Red River and Lower Red River - The Red River originates in the Wheeler Peak Wilderness Area above Red River, NM.  The Red is New Mexico’s largest tributary to the Rio Grande.  There are two distinct sections on the Red River, the Upper Red and the Lower Red. The Upper Red River flows along Highway 578 and continues through the town of Red River.  This section is heavily stocked with rainbows and has wild browns and includes a 3-mile section of designated Special Trout Water.  The Upper Red fishes best May through October. The Lower Red River is a 4-5 mile stretch from Questa, NM to the confluence with the Rio Grande.   This wild canyon section features pocket water, riffles, plunge pools and short deep runs.  Easier access is at the Red River Fish Hatchery parking lot, ideal for a half day.  The better fly fishing requires hiking down one of two trails in the Wild and Scenic Rivers Area of the Rio Grande, west of Questa, NM.  Wild brown trout and some rainbows averaging 10-14 inches inhabit the Lower Red plus a few 15-16 inchers.  In the winter nice cuttbows migrate into the Lower Red from the Rio Grande.  The main fly fishing season is September through mid April, with fall and spring being best.  The summer can be hit or miss with runoff and rain.

Rio Chama Below El Vado Lake - In and around El Vado Ranch, rainbow and brown trout inhabit the many holes, pools and ripples of the nearby lakes and streams. In fact, this part of the Rio Chama is spectacular and it is not uncommon to hook an 18-20 inch trout. Take N.M. 112 west of U.S. 64 near Tierra Amarilla and proceed to Cooper’s EI Vado Ranch right at the river; parking fee applies.

Rio Grande - Anglers along the Rio Grande will be challenged by native brown trout, German brown trout, rainbow trout, and northern pike. All anglers, 12 years or older, must have the following: a valid New Mexico fishing license, a Wildlife Habitat Improvement validation, and a Habitat Management and Access Validation (Only those younger than 18, 100% Disabled Resident Veterans and Resident Anglers 70 and older are exempt from purchasing this validation.) in their possession. Licenses are available at the Rio Grande Gorge Visitor Center. To improve trout fisheries, "Special Trout Waters" have been designated north from Taos Junction Bridge to Colorado. Anglers need to be aware of special restrictions that apply in this area. Visit www.blm.gov/nm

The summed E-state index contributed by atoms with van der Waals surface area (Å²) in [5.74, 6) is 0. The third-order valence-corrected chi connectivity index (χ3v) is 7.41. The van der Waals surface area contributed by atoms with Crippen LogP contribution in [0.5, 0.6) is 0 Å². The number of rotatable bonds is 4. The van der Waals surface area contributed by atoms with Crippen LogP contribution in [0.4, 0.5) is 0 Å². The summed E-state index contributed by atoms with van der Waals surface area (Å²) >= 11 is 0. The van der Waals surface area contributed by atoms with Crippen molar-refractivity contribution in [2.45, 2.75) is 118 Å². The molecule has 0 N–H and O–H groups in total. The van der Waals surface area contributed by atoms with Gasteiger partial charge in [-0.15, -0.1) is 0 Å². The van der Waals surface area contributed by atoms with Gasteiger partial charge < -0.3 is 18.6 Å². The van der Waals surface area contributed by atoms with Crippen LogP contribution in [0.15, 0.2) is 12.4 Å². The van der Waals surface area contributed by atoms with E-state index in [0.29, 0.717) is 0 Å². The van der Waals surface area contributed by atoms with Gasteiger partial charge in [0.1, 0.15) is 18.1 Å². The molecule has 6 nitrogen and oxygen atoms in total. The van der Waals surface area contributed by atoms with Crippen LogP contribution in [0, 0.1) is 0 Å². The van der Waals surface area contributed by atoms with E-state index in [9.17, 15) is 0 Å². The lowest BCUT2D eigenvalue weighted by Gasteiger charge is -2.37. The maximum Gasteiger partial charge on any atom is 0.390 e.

NORTHEAST

Cimarron River – The Cimarron River flows east out of Eagle Nest Lake, U.S. 64, through Cimarron Canyon State Park. Good for 10- to 14-inch rainbows and browns. A stretch of Special Trout Water starts near Tolby Campground.

Clayton Lake - A 176-acre impoundment, about 15 miles northwest of Clayton and north of U.S. 64, Clayton Lake State Park has one boat ramp. Fish for rainbows, walleye, largemouth, catfish and big bluegill.

Eagle Nest Lake State Park – Eagle Nest Lake, a 2,000-acre impoundment alongside U.S. 64 northeast of Taos, is one of the state’s premier kokanee and trout lakes, surrounded by the stunning scenery of the high mountains of the Moreno Valley. The lake at 8,300’ elevation is a cool retreat from summer heat or a winter wonderland. Good in open water or through the ice for 14-inch plus rainbows.

Springer Area Lakes - Springer Lake is about 5 miles west of Springer. Best (Apr.-June and Sept.-Oct.) for 5- to 25-pound northern pike. Lake 13 on the Maxwell National Wildlife Refuge, off N.M. 445 just outside the village of Maxwell, produces rainbows in the range of 12 to 24 inches.  Charette Lakes on a mesa southwest of Springer usually offer good fishing for 10- to 14-inch rainbows and perch. Maxwell and Charette Lakes closed Nov.-Feb.  Contact the Springer Chamber of Commerce, 575-483-2998 or springercofc@railnet-isp.com

Valle Vidal - The Valle Vidal is a lush mountain basin located in the heart of the Sangre de Cristo Mountains, in northern New Mexico. It is managed by the Carson National Forest primarily for its wildlife, as well as its outstanding scenic and recreational opportunities. The Valle Vidal is a veritable Rocky Mountain paradise, with abundant populations of regional wildlife, including mule deer, black bear, mountain lion, bald eagles, and native Rio Grande cutthroat trout. Shuree Ponds, open July 1 to Dec. 31, are stocked with 15-inch-plus rainbow trout, with one reserved for anglers under 12. Daily bag is two 15-inch or bigger fish.